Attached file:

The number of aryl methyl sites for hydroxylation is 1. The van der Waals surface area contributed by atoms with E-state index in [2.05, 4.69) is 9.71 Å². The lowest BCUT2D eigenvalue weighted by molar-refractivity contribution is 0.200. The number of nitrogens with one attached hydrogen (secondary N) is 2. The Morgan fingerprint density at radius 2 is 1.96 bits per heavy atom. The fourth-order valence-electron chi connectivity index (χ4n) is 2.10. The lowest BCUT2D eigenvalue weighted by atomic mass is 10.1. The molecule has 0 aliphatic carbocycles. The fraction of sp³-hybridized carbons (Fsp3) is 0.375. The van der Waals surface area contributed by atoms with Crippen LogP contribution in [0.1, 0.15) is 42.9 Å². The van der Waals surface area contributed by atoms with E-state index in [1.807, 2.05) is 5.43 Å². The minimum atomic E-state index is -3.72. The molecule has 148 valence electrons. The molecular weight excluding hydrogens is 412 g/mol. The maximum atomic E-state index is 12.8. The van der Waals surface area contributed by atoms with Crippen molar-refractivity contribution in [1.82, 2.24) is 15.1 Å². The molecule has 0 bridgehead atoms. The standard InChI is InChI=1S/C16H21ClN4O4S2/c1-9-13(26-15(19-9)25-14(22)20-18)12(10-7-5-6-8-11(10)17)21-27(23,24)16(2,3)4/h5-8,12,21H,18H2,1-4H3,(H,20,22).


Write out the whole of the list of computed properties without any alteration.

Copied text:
The number of aryl methyl sites for hydroxylation is 1. The van der Waals surface area contributed by atoms with E-state index in [2.05, 4.69) is 9.71 Å². The lowest BCUT2D eigenvalue weighted by molar-refractivity contribution is 0.200. The number of nitrogens with one attached hydrogen (secondary N) is 2. The Morgan fingerprint density at radius 2 is 1.96 bits per heavy atom. The fourth-order valence-electron chi connectivity index (χ4n) is 2.10. The lowest BCUT2D eigenvalue weighted by atomic mass is 10.1. The molecule has 0 aliphatic carbocycles. The fraction of sp³-hybridized carbons (Fsp3) is 0.375. The van der Waals surface area contributed by atoms with Crippen LogP contribution in [0.1, 0.15) is 42.9 Å². The van der Waals surface area contributed by atoms with E-state index in [1.807, 2.05) is 5.43 Å². The minimum atomic E-state index is -3.72. The molecule has 148 valence electrons. The molecular weight excluding hydrogens is 412 g/mol. The maximum atomic E-state index is 12.8. The van der Waals surface area contributed by atoms with Crippen molar-refractivity contribution in [1.82, 2.24) is 15.1 Å². The molecule has 0 bridgehead atoms. The standard InChI is InChI=1S/C16H21ClN4O4S2/c1-9-13(26-15(19-9)25-14(22)20-18)12(10-7-5-6-8-11(10)17)21-27(23,24)16(2,3)4/h5-8,12,21H,18H2,1-4H3,(H,20,22).